Sterling is moving higher against other major currencies amid reports of progress on Brexit negotiations. This is putting pressure on the FTSE 100 as it impacts the relative value of its constituents’ largely overseas earnings. At the close on Thursday (30 November) the index of leading UK shares was down 0.9% at 7326.67.
Next Monday (4 December) purchasing managers’ index (PMI) data for the UK construction sector is published. The market will be watchful of any deterioration or improvement on the previous reading of 50.8. The same day the Eurogroup meeting, made up of finance ministers and senior officials from the Eurozone is set to take place amid signs the economic area is thriving (see Economic update). On Tuesday (5 December) the UK services PMI release is out. The previously reported number was 55.6. Friday (8 December) sees the publications of US non-farm payrolls. Hugely influential given its status as the first release based on hard data to offer an insight on the health of the world’s largest economy, it may also offer clues into whether the US Federal Reserve will hike interest rates at its meeting on 13 December.
For the fourth year in a row the Bank of England (BoE) has ran its checks this week to see how the UK banking sector would withstand another financial crisis. For the most part investors in the sector could breathe a sigh of relief. For the first time since 2014 no bank needs to raise cash in the wake of the stress test although Barclays (BARC) and Royal Bank of Scotland (RBS) would have fallen below their minimum capital levels in the scenario run by the BoE, which it says is equivalent to the worst possible outcome from Brexit. Top of the class is Lloyds Banking (LLOY) which would retain a sufficient capital buffer in the stressed scenario even before management action. Most shares in the sector traded modestly lower following the results of the tests on 28 November. Separately the BoE wants UK banks to hold an extra £6bn buffer to cover risks beyond Brexit including misconduct costs and global debt levels.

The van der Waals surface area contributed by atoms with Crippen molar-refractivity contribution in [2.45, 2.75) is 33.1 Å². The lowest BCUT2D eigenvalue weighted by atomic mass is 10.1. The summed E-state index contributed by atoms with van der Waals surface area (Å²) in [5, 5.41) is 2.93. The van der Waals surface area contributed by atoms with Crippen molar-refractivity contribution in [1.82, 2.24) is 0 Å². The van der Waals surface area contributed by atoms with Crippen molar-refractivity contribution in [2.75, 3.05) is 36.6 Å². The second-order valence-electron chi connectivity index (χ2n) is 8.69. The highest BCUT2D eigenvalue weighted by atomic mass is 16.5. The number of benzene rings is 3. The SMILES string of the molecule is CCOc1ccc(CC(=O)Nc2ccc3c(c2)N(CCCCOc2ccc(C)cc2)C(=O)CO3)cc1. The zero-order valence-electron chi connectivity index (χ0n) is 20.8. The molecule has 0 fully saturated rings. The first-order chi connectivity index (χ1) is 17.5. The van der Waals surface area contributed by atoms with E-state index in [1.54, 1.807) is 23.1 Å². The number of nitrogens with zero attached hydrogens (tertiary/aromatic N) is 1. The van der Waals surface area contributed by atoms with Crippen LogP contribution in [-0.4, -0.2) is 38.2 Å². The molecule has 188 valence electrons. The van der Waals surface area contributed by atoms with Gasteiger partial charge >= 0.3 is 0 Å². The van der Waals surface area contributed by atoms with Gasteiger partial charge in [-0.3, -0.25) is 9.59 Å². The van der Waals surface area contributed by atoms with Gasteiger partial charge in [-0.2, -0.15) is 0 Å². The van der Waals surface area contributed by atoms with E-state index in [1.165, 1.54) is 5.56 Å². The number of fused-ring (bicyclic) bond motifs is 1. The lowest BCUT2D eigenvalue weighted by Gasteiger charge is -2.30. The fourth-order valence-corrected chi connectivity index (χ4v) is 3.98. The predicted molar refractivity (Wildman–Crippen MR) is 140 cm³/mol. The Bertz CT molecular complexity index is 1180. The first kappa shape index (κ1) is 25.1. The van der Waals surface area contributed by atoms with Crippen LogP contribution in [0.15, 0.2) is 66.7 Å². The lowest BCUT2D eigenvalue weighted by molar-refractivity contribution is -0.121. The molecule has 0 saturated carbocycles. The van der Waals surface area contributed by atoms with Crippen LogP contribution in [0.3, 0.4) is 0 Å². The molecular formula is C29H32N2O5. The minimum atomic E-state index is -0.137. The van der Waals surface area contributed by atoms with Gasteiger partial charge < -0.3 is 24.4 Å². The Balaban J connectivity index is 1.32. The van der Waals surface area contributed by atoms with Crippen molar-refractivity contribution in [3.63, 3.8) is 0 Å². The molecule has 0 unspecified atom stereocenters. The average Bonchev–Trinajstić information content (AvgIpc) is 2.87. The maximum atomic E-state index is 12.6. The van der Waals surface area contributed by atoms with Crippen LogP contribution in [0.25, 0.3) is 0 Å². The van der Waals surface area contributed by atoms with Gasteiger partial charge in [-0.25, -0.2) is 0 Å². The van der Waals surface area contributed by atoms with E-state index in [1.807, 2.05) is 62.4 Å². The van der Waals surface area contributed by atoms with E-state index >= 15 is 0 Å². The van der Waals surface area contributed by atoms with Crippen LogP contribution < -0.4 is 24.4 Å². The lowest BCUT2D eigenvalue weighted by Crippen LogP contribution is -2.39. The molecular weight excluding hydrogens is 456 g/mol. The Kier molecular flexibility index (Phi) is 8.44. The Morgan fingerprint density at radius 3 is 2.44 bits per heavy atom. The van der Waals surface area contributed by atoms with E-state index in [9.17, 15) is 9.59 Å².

Ahead of next Monday’s (4 December) Eurogroup meeting of Eurozone senior officials and finance ministers, recent purchasing managers’ index (PMI) data on the economic area shows jobs growth and manufacturing orders at 17-year-highs. The positive surveys suggesting the Eurozone economy could be growing faster than expected. The headline PMI figure from IHS Markit came in at 57.5 (any figure above 50 implies growth) with the upturn led by the manufacturing sector. PMI readings are considered to be reliable indicators for future economic growth because they are based on surveys of the people responsible for buying the goods and services required by a company.
Japan’s economy maintained its ‘moderate recovery’ for the sixth straight month according to the government’s latest assessment. Investors looking for exposure to Japanese stocks could consider HSBC Japan (HMJP) which tracks the share price performance of large and medium-sized companies listed in Japan for an ongoing charge of 0.19%.
6 December - There are high expectations for EasyHotel’s (EZH:AIM) full year results after it said in October that second half trading was ahead of the board’s expectations. Investors will now want income details and guidance on the company’s expansion plan as well as an update on how its newer hotels are performing.
7 December - Global packaging industry leader DS Smith (SMDS) continues to enjoy firm end demand as consumers increasingly buy products online. The company makes the robust, corrugated cardboard protective wrapping used by many popular internet retailers. The market will be paying close attention to input costs in these first half results and the company’s ability to pass them on to customers.
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